Dmall takes grocery orders online and employs workers who buy the items in supermarkets and delivery them quickly to consumers.
Unbound Commerce has raised the curtain on Mobile Presence, an m-commerce platform that extracts information and images from an e-commerce site to create a mobile site.
Unbound Commerce has launched a mobile commerce technology platform, dubbed Mobile Presence, designed to speed and ease the creation of a mobile retail web site.
The platform is software as a service. Unbound Commerce serves up the graphical interface, features and functions of an m-commerce site via a template-based system, filling the template with information and images from the retailer’s e-commerce site. The vendor also maintains a database of information on most existing mobile phone makers and models, tailoring an m-commerce site to the type of phone after recognizing a phone’s identifying information contained within a request from a mobile browser.
“Unbound Commerce enabled Moosejaw to translate our brand into a compelling mobile experience for our customers-which we use to drive traffic to our stores, improve the shopping experience and deepen our interaction with the Moosejaw community,” says Robert Wolfe, founder and chairman of Moosejaw Mountaineering, No. 260 in the Internet Retailer Top 500 Guide. Moosejaw just launched a redesigned version of its m-commerce site, at m.Moosejaw.com, using Mobile Presence.
The vendor can build and maintain mobile marketing and informational sites or fully transactional commerce sites. A non-transactional site can cost around $1,000 per month while a transactional site can cost around $4,000 per month; prices vary based on features and functions, the vendor says. The vendor also offers text message marketing capabilities.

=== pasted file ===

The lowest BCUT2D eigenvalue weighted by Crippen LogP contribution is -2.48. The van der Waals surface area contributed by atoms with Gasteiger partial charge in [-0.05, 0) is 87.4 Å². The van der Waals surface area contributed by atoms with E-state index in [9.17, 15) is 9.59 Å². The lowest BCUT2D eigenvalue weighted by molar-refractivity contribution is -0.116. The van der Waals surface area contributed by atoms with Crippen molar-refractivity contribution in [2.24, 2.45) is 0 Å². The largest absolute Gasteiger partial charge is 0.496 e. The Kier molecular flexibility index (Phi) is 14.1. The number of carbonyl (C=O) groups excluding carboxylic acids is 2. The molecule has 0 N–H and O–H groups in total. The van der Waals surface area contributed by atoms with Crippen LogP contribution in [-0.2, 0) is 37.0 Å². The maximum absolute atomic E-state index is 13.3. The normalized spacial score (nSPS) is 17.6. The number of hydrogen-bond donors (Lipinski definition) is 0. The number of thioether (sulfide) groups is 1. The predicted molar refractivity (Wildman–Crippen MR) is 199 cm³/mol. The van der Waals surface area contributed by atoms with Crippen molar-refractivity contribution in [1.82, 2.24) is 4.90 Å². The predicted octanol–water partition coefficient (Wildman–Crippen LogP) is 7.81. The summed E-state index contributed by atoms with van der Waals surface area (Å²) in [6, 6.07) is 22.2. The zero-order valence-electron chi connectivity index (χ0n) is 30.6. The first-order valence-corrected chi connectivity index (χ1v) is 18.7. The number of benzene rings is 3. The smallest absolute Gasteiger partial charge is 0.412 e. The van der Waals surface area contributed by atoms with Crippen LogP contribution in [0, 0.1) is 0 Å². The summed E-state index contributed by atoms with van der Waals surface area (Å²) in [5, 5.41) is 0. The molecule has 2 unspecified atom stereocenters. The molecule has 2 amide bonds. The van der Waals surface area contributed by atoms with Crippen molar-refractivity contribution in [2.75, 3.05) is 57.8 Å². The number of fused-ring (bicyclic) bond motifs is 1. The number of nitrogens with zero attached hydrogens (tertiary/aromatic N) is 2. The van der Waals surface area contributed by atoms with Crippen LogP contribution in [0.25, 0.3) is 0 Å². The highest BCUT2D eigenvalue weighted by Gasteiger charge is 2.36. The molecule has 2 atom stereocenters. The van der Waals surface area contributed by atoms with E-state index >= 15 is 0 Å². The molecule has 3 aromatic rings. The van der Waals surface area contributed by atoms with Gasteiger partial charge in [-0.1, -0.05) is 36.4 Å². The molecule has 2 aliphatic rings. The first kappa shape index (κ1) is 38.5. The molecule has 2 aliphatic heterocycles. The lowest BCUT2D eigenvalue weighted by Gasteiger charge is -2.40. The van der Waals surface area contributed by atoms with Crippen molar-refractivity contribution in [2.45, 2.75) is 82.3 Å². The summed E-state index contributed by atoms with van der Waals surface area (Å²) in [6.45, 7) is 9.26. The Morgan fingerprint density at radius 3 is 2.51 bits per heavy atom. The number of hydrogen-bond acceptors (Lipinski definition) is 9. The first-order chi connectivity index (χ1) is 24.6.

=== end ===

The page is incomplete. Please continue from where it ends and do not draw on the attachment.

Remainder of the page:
40 million of the 259 million U.S. mobile phone users browse the web using their mobile devices, Nielsen Mobile says. Some retailers may have a need for an m-commerce site and not know it, contends Keith Lietzke, chief marketing officer at Unbound Commerce. He cites as an example one retailer client, currently in production on a mobile site, that was exploring the possibilities of going mobile when it came upon a significant statistic.
“The client said they did not hear requests for a mobile site coming from customer research,” Lietzke says. “We looked into their regular site traffic information and discovered they were getting 60,000 sessions a month from mobile devices. And accessing the regular site on most mobile phones gives a terrible experience.”
Retailers can cure such a problem, he adds, by creating a mobile site designed to give mobile web shoppers a customer experience optimized to meet their shopping needs and the technical requirements of their phones.